Re: [DNSOP] Draft for dynamic discovery of secure resolvers

Ted Lemon <> Tue, 21 August 2018 16:10 UTC

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From: Ted Lemon <>
Date: Tue, 21 Aug 2018 12:09:15 -0400
Message-ID: <>
To: Vittorio Bertola <>
Cc: Philip Homburg <>, dnsop WG <>
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Subject: Re: [DNSOP] Draft for dynamic discovery of secure resolvers
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On Tue, Aug 21, 2018 at 11:23 AM, Vittorio Bertola <> wrote:

> Still, I'm all in favour of encrypting and authenticating DNS connections
> when you are in that situation. However, this should not be done in a way
> that breaks many other use cases.

How do we know when we are in that situation and not in some other
situation?   I think this is a solvable problem, but we have to say what
the solution is.   That's what I've been advocating for here.

Yes, but that's the law. I still don't get how is it possible that the IETF
> is releasing a technology openly designed to allow people to break the law.
> In my part of the world, this is ethically unacceptable, and possibly also
> illegal.

It's illegal in some countries for women to drive.   Should we stop making
cars?   Is it ethically unacceptable to make cars because women might use
them to violate this law in jurisdictions where it exists?

Why would you ever use an ISP that you don't trust and that is positively
> evil?

There is often no alternative.

> Ok, this is the real issue. There is no reason why, but this is how it is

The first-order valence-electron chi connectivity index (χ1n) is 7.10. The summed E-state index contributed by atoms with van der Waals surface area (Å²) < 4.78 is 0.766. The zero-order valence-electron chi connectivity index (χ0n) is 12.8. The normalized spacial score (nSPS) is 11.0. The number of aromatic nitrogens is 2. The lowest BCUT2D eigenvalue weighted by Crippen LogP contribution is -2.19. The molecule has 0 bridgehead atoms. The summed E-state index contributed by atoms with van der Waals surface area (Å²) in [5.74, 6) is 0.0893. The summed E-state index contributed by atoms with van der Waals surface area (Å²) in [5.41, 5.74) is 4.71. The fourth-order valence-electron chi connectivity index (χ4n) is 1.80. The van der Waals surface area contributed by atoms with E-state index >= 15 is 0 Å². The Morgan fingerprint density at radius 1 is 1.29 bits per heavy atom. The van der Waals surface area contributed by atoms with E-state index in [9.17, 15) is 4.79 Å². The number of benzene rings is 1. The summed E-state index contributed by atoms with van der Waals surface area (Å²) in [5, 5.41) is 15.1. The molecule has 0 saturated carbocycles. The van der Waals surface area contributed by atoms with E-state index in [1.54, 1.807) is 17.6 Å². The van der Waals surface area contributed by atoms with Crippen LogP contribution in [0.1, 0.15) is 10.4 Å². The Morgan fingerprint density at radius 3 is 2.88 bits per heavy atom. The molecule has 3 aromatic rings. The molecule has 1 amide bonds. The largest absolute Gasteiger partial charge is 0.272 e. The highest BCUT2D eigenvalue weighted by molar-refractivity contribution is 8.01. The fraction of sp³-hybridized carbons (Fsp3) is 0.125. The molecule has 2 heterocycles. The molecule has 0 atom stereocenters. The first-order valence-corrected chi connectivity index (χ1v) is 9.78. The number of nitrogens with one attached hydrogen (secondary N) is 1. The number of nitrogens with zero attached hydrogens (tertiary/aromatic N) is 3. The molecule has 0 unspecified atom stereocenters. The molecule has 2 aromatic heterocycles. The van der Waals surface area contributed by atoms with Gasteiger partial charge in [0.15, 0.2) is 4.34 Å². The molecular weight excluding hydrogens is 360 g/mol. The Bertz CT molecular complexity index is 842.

> being deployed, starting with Mozilla. And I have yet to see a statement
> from the DoH community that Mozilla's idea of making DoH the default and
> disregarding whatever resolver is being configured in the system via DHCP
> is not a good one. Actually, during the discussions in Montreal there were
> people talking about centralized DNS operators paying the browser makers to
> get their DNS traffic, and then monetizing it to get back the money. How
> can this be presented as "more privacy" is baffling.

The DoH community does not have consensus on this, so it can't make a
statement about it.

> Perhaps what we are missing is just a set of policy guidelines on how DoH
> should be deployed by operators and application developers, though I do not
> know how you could then enforce them.

We can't write a set of policy guidelines.   That's an issue that will vary
by jurisdiction.   What we can do is document the threat model, document
the use cases, and talk about how to address them.